The Argyle Pimps
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The Argyle Pimps

Band Alternative Hip Hop

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Music

The best kept secret in music

Press


Band of the Week: Argyle Pimps


By: Mike Osegueda

The Internet loves the Argyle Pimps. First, it was former MTV VJ Adam Curry featuring them on his podcast. Now, their new animated video "Geezers," a playful take on working in an old-folks home, is blowing up all over the 'Net.


Over the next 10 days, the Pimps, a rap duo who proudly lives in the past, are gonna be all over the Valley playing shows, too. This weekend they're doing showcases in Hanford and Visalia and coming back home to Fresno for two nice opening slots next week, then playing at an outdoor music festival downtown next weekend.

We tracked down Boney Beezly, one half of the Pimps, to talk about what's going down in the world of Argyle.

Question: You guys have been getting some nice attention on the Internet with your new video, "Geezers." It's on eBaum's World's front page. Tell us about what went into the video and how the reaction has been?
Answer: The video was the brainchild of Ken-Stollery Jones, the animator/monstrosity from Australia. He slapped it together adding Jamie's ideas to the songs visual lyrics and cameos from our favorite Nick at Nite television stars along with some heavy duty Tom Savini style zombie gore. Since the Ebaumsworld.com exposure we've more than quintupled our internet fan traffic. The best part is people hearing the song from all over the country, until that break we'd really only been heard in Cali. We've gotten alot of people who work in rest homes contacting us and typing LOL a lot.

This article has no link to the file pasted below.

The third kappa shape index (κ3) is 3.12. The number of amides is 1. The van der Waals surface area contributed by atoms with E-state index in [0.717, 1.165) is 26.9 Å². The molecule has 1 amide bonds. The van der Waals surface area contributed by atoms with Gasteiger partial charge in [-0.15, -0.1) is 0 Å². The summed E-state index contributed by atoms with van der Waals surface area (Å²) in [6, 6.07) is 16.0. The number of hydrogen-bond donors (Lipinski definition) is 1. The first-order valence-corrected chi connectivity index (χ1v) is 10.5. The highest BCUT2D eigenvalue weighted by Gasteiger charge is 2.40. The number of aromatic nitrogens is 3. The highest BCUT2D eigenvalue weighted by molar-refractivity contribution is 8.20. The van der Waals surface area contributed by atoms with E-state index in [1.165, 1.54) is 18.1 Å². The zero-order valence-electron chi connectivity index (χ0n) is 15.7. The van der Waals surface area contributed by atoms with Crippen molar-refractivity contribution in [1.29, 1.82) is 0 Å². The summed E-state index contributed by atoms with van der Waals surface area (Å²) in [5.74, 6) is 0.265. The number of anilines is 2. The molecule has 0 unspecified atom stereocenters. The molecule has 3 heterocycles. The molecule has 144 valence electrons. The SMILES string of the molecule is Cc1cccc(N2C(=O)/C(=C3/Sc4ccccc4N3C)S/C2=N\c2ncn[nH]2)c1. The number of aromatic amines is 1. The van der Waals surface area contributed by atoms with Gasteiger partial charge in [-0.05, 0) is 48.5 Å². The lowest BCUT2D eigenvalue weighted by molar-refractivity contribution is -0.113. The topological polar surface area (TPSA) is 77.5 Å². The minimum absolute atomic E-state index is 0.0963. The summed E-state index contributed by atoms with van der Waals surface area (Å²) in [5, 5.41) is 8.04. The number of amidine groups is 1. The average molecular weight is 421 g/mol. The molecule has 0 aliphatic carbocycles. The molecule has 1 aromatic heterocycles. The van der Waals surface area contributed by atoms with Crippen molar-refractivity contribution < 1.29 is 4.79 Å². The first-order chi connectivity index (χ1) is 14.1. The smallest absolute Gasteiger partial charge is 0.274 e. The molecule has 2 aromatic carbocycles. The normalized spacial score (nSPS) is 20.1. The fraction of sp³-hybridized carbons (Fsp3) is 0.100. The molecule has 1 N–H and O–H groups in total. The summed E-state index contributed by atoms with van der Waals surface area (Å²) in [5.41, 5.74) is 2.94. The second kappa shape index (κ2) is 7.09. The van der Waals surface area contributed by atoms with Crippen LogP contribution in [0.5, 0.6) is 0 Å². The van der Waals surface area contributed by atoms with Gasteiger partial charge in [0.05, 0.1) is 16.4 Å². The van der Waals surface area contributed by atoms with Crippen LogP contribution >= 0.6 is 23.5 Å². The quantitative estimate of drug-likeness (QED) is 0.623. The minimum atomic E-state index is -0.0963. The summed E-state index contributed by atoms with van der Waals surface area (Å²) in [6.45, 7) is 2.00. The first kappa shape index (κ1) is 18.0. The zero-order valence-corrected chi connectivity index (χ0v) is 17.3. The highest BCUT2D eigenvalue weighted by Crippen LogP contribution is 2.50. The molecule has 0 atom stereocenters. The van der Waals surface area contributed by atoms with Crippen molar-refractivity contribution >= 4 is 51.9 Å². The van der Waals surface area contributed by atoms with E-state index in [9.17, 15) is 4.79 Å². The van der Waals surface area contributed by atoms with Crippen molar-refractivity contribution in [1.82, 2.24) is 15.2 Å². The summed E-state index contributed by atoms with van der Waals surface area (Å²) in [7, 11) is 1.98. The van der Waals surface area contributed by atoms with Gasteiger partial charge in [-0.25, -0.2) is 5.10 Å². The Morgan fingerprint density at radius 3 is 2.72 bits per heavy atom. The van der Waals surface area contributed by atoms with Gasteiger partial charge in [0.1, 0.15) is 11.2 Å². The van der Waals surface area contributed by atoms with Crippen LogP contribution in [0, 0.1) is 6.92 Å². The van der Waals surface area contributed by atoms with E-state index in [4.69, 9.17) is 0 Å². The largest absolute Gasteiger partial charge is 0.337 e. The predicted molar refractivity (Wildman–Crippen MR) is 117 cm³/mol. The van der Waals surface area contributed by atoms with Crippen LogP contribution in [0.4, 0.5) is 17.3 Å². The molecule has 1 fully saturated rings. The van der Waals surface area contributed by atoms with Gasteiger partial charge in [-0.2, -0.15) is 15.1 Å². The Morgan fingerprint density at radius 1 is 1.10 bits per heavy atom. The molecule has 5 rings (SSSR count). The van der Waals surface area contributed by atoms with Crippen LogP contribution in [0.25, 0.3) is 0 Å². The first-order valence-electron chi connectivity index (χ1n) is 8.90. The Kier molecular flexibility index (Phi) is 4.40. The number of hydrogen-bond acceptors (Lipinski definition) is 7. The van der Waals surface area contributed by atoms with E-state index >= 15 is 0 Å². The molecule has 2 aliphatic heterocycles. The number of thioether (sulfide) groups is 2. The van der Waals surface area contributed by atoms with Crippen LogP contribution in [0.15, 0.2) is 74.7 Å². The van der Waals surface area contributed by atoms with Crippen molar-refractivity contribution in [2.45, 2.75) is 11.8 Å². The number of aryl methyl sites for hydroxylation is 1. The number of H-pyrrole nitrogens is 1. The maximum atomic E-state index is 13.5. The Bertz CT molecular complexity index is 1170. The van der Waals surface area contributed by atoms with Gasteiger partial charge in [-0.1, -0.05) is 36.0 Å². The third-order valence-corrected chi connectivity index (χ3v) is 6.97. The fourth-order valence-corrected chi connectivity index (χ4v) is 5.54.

Keep reading for more about the Argyle Pimps, including links and show dates ...

Has the AARP protested any of your shows or anything?
No. We are actually huge fans of the elderly. If you abuse a geezer, I will challenge you to hand-to-hand combat.

Speaking of shows, you guys have seven dates on your calendar between now and April 15. What's up with the rush of shows?
That is due to the crafty hand of our local booking agent Raina from Soulsandsounds.com . Plug, plug.

You guys are playing with all different types of bands, from an electronic/hip-hop group, Mad Happy to politically charged emcee Immortal Technique. Beyond that, you guys play with all kinds of different groups in town. Does playing with a wide variety of artists work well for you?
Yes, Mike, it works. I've got a lot of faith in our live show, I feel it's something that appeals to different tastes. We feel like the only way to find out who will like our music is by getting out there and performing for every possible demographic. If they hate us, we understand, but we don't turn down shows with different styles of music. In fact, I really want to do a show with the MoFo Party Band . Those guys are the bee's knees.

Do you feel like you get more love from hip-hop crowds or non-hip-hop crowds?